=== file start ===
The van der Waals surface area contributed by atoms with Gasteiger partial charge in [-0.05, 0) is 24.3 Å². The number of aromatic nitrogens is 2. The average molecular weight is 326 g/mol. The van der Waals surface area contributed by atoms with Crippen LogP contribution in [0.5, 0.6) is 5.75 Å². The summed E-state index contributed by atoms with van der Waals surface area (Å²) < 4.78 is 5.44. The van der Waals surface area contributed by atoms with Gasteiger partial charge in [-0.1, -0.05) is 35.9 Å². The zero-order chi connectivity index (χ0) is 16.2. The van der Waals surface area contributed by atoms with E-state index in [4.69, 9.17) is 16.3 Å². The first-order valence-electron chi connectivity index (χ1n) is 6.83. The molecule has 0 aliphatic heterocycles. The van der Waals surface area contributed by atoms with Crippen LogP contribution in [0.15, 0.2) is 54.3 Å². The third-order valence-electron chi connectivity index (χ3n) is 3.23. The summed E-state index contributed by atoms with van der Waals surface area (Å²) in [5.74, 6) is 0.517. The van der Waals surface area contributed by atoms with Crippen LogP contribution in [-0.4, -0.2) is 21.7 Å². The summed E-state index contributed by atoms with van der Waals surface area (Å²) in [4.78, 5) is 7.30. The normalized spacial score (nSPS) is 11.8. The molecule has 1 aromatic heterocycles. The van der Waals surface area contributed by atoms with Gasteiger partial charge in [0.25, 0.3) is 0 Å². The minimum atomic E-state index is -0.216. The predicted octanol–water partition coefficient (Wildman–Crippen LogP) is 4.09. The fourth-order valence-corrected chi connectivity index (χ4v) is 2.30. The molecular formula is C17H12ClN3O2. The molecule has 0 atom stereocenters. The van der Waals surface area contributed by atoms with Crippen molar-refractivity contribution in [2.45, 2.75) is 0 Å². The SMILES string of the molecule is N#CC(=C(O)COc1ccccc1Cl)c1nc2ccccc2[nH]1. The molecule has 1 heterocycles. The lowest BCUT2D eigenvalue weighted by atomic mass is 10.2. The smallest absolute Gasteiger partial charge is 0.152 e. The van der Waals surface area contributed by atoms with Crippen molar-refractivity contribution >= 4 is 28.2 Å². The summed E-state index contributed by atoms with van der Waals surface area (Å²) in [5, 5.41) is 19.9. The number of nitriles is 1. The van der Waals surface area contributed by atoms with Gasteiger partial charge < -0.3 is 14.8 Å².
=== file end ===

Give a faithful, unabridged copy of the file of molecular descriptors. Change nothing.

The van der Waals surface area contributed by atoms with Gasteiger partial charge in [-0.05, 0) is 24.3 Å². The number of aromatic nitrogens is 2. The average molecular weight is 326 g/mol. The van der Waals surface area contributed by atoms with Crippen LogP contribution in [0.5, 0.6) is 5.75 Å². The summed E-state index contributed by atoms with van der Waals surface area (Å²) < 4.78 is 5.44. The van der Waals surface area contributed by atoms with Gasteiger partial charge in [-0.1, -0.05) is 35.9 Å². The zero-order chi connectivity index (χ0) is 16.2. The van der Waals surface area contributed by atoms with E-state index in [4.69, 9.17) is 16.3 Å². The first-order valence-electron chi connectivity index (χ1n) is 6.83. The molecule has 0 aliphatic heterocycles. The van der Waals surface area contributed by atoms with Crippen LogP contribution in [0.15, 0.2) is 54.3 Å². The third-order valence-electron chi connectivity index (χ3n) is 3.23. The summed E-state index contributed by atoms with van der Waals surface area (Å²) in [5.74, 6) is 0.517. The van der Waals surface area contributed by atoms with Crippen LogP contribution in [-0.4, -0.2) is 21.7 Å². The summed E-state index contributed by atoms with van der Waals surface area (Å²) in [4.78, 5) is 7.30. The normalized spacial score (nSPS) is 11.8. The molecule has 1 aromatic heterocycles. The van der Waals surface area contributed by atoms with Gasteiger partial charge in [0.25, 0.3) is 0 Å². The minimum atomic E-state index is -0.216. The predicted octanol–water partition coefficient (Wildman–Crippen LogP) is 4.09. The fourth-order valence-corrected chi connectivity index (χ4v) is 2.30. The molecular formula is C17H12ClN3O2. The molecule has 0 atom stereocenters. The van der Waals surface area contributed by atoms with Crippen molar-refractivity contribution in [2.45, 2.75) is 0 Å². The SMILES string of the molecule is N#CC(=C(O)COc1ccccc1Cl)c1nc2ccccc2[nH]1. The molecule has 1 heterocycles. The lowest BCUT2D eigenvalue weighted by atomic mass is 10.2. The smallest absolute Gasteiger partial charge is 0.152 e. The van der Waals surface area contributed by atoms with Crippen molar-refractivity contribution >= 4 is 28.2 Å². The summed E-state index contributed by atoms with van der Waals surface area (Å²) in [5, 5.41) is 19.9. The number of nitriles is 1. The van der Waals surface area contributed by atoms with Gasteiger partial charge < -0.3 is 14.8 Å².